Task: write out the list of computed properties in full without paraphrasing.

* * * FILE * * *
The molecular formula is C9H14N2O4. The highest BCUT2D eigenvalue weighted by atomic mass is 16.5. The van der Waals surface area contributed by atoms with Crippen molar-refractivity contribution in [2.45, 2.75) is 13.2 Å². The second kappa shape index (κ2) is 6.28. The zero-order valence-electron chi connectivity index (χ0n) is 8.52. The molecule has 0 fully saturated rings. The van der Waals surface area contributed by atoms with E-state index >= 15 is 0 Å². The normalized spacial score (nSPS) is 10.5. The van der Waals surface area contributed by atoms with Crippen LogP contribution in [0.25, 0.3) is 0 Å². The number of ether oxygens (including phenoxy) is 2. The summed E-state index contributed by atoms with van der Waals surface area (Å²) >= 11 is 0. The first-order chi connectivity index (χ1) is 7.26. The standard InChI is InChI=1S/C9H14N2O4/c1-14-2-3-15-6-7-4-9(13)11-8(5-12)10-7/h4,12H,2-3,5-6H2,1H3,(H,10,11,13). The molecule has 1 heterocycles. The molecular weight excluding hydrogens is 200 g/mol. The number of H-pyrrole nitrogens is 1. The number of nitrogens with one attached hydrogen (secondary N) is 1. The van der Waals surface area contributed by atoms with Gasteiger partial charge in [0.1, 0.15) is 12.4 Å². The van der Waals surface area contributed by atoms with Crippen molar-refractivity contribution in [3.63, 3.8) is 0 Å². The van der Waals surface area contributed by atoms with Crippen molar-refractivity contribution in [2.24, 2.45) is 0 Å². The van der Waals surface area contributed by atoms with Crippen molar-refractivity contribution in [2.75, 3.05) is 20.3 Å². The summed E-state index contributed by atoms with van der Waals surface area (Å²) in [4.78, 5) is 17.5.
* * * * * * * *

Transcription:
The molecular formula is C9H14N2O4. The highest BCUT2D eigenvalue weighted by atomic mass is 16.5. The van der Waals surface area contributed by atoms with Crippen molar-refractivity contribution in [2.45, 2.75) is 13.2 Å². The second kappa shape index (κ2) is 6.28. The zero-order valence-electron chi connectivity index (χ0n) is 8.52. The molecule has 0 fully saturated rings. The van der Waals surface area contributed by atoms with E-state index >= 15 is 0 Å². The normalized spacial score (nSPS) is 10.5. The van der Waals surface area contributed by atoms with Crippen LogP contribution in [0.25, 0.3) is 0 Å². The number of ether oxygens (including phenoxy) is 2. The summed E-state index contributed by atoms with van der Waals surface area (Å²) >= 11 is 0. The first-order chi connectivity index (χ1) is 7.26. The standard InChI is InChI=1S/C9H14N2O4/c1-14-2-3-15-6-7-4-9(13)11-8(5-12)10-7/h4,12H,2-3,5-6H2,1H3,(H,10,11,13). The molecule has 1 heterocycles. The molecular weight excluding hydrogens is 200 g/mol. The number of H-pyrrole nitrogens is 1. The number of nitrogens with one attached hydrogen (secondary N) is 1. The van der Waals surface area contributed by atoms with Gasteiger partial charge in [0.1, 0.15) is 12.4 Å². The van der Waals surface area contributed by atoms with Crippen molar-refractivity contribution in [3.63, 3.8) is 0 Å². The van der Waals surface area contributed by atoms with Crippen molar-refractivity contribution in [2.24, 2.45) is 0 Å². The van der Waals surface area contributed by atoms with Crippen molar-refractivity contribution in [2.75, 3.05) is 20.3 Å². The summed E-state index contributed by atoms with van der Waals surface area (Å²) in [4.78, 5) is 17.5.